What happens to your body when you quit smoking?

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When was the last time someone asked you when you were going to quit and you told them something along the lines of, “when I’m ready”, or “now’s just not the right time”.

Why did you say that?

What isn’t NOW the right time?

I think the answer has a lot to do with what happens to your body when you quit smoking. You know things are going to change. You know you’ll start feeling some pretty intense cravings and physical withdrawal symptoms.

Do you really know what you’re going to experience when you quit smoking (the positive as well as the negative)?

Here’s a timeline to help you understand what is really going to happen to you if you decide that you’re never going to smoke another cigarette again.

30 minutes: your heart rate has dropped

Nicotine is a stimulant. It increases your heart rate and temperature. It’s a high… and if you smoke cigarettes you’re also taking into your body and incredible array of deadly, toxic chemicals that act as poisons in your body. The effect of these poisons also acts to put stress on your heart and increase your heart rate. Thankfully, nicotine starts leaving your body very quickly and the effects of the poisons from cigarettes isn’t going to keep you feeling sick for very long (in the short term at least).

2 hours: cravings have started

By now your heart rate and blood pressure will be almost back to normal and your circulation is now getting right into your peripheral limbs (your fingertips and toes are warming up)… but the withdrawal symptoms are also starting to kick in. Expect to start feeling some cravings, anxiety, tension, frustration, irritability and hunger pangs.

12 hours: carbon monoxide levels normal

At high levels carbon monoxide is deadly poison. It enters your body in cigarette smoke and bonds to your blood cells. Here it starts starving your body of oxygen. It takes about 12 hours for the carbon monoxide from just one cigarette to leave your body so that your blood can start breathing again.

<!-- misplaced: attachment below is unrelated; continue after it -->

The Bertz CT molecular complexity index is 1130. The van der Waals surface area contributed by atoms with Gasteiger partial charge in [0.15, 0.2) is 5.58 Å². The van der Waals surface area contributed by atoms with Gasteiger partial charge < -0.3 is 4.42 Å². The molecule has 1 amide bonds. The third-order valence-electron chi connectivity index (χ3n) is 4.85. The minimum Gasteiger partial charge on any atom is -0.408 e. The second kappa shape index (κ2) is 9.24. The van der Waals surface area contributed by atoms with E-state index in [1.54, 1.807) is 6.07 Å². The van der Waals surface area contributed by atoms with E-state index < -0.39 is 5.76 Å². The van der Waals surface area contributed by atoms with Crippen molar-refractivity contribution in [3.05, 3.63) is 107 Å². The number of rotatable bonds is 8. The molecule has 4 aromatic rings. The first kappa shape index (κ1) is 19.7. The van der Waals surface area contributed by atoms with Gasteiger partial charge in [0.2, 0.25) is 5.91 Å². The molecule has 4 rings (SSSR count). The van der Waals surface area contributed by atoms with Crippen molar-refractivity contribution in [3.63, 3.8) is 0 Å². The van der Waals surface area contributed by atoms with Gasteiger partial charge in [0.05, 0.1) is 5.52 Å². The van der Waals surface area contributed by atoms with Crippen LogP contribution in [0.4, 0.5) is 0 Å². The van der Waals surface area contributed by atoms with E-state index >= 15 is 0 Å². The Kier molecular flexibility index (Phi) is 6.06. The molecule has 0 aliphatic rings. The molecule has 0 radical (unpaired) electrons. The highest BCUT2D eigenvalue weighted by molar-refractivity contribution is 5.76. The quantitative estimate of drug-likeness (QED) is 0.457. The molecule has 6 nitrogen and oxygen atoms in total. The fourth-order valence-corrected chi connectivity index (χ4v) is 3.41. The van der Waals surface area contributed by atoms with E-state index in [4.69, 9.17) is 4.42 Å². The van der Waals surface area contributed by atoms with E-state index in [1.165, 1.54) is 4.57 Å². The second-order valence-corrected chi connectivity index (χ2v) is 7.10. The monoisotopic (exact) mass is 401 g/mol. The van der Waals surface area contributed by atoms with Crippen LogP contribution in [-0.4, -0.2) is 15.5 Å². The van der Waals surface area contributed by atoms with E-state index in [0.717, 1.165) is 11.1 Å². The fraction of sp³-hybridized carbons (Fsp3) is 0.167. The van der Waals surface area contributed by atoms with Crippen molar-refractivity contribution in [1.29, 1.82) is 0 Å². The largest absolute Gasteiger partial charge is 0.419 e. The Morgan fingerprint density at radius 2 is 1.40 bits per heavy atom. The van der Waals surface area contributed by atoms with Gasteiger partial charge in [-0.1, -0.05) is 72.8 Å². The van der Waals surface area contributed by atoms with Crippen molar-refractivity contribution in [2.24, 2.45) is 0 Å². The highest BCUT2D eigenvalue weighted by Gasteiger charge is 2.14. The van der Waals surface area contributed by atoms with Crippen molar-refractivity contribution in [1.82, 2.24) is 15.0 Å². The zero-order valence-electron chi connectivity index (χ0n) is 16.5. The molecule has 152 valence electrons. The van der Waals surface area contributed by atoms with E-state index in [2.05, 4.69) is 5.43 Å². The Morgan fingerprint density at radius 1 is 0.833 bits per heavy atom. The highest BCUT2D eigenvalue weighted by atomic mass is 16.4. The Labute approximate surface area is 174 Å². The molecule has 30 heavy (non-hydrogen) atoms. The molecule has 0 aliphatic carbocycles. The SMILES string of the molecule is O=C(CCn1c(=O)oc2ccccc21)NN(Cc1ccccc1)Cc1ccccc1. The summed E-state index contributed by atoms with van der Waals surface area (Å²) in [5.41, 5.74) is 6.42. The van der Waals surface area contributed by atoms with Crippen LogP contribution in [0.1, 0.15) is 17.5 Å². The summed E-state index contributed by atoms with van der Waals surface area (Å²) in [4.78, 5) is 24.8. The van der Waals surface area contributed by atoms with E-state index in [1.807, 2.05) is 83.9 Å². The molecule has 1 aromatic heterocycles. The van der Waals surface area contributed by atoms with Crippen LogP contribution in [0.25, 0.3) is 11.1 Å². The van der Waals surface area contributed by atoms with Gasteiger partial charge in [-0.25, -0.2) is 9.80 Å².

24 hours: a heart attack is less likely

Smokers have a 70% higher risk of heart attack than non-smokers. 70%!! Just 24 hours after your last cigarette, however, that risk is falling!

48 hours: smelling and tasting again

Smoking attacks the nerve endings in your mouth and nose and consequently deadens your sense of taste and smell. 48 hours after you stop smoking those nerve endings are coming back to life and so are your senses.

3 days: nicotine is gone

It only takes 3 days for all the nicotine in your body to leave. This is actually great news because it means your brain can start undoing the addiction. The bad news is that this is when the physical withdrawal symptoms of quitting also kick into high gear. Expect some headaches, cravings, anxiety, sleeplessness etc.

2 weeks: withdrawals are almost over

The most acute physical and emotional withdrawal symptoms associated with nicotine cessation don’t usually last more than two weeks. By now you’re feeling calmer, your head is clear, you’re sleeping normally and those intense hunger pangs are going away. Even the heaviest of smokers usually don’t continue to feel withdrawal symptoms after 4 weeks, so if you’re in that category, you’re half way there.